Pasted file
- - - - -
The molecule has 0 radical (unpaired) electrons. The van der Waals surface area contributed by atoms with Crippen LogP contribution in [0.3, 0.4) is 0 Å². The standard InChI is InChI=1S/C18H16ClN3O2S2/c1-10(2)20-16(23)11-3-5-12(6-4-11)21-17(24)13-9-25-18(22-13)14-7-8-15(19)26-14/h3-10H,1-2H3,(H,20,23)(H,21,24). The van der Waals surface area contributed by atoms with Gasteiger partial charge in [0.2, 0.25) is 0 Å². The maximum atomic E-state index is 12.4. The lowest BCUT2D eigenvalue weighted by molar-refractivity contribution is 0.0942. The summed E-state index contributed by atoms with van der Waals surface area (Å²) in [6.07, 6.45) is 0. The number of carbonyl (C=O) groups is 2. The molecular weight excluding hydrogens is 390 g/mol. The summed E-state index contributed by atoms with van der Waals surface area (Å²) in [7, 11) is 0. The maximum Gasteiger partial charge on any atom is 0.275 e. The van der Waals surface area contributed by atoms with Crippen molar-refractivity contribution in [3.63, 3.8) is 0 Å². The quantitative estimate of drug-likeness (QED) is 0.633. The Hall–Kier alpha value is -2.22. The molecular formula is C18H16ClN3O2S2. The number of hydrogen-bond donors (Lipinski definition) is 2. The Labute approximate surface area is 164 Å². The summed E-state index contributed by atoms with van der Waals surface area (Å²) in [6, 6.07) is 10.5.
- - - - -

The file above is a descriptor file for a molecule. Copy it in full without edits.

The molecule has 0 radical (unpaired) electrons. The van der Waals surface area contributed by atoms with Crippen LogP contribution in [0.3, 0.4) is 0 Å². The standard InChI is InChI=1S/C18H16ClN3O2S2/c1-10(2)20-16(23)11-3-5-12(6-4-11)21-17(24)13-9-25-18(22-13)14-7-8-15(19)26-14/h3-10H,1-2H3,(H,20,23)(H,21,24). The van der Waals surface area contributed by atoms with Gasteiger partial charge in [0.2, 0.25) is 0 Å². The maximum atomic E-state index is 12.4. The lowest BCUT2D eigenvalue weighted by molar-refractivity contribution is 0.0942. The summed E-state index contributed by atoms with van der Waals surface area (Å²) in [6.07, 6.45) is 0. The number of carbonyl (C=O) groups is 2. The molecular weight excluding hydrogens is 390 g/mol. The summed E-state index contributed by atoms with van der Waals surface area (Å²) in [7, 11) is 0. The maximum Gasteiger partial charge on any atom is 0.275 e. The van der Waals surface area contributed by atoms with Crippen molar-refractivity contribution in [3.63, 3.8) is 0 Å². The quantitative estimate of drug-likeness (QED) is 0.633. The Hall–Kier alpha value is -2.22. The molecular formula is C18H16ClN3O2S2. The number of hydrogen-bond donors (Lipinski definition) is 2. The Labute approximate surface area is 164 Å². The summed E-state index contributed by atoms with van der Waals surface area (Å²) in [6, 6.07) is 10.5.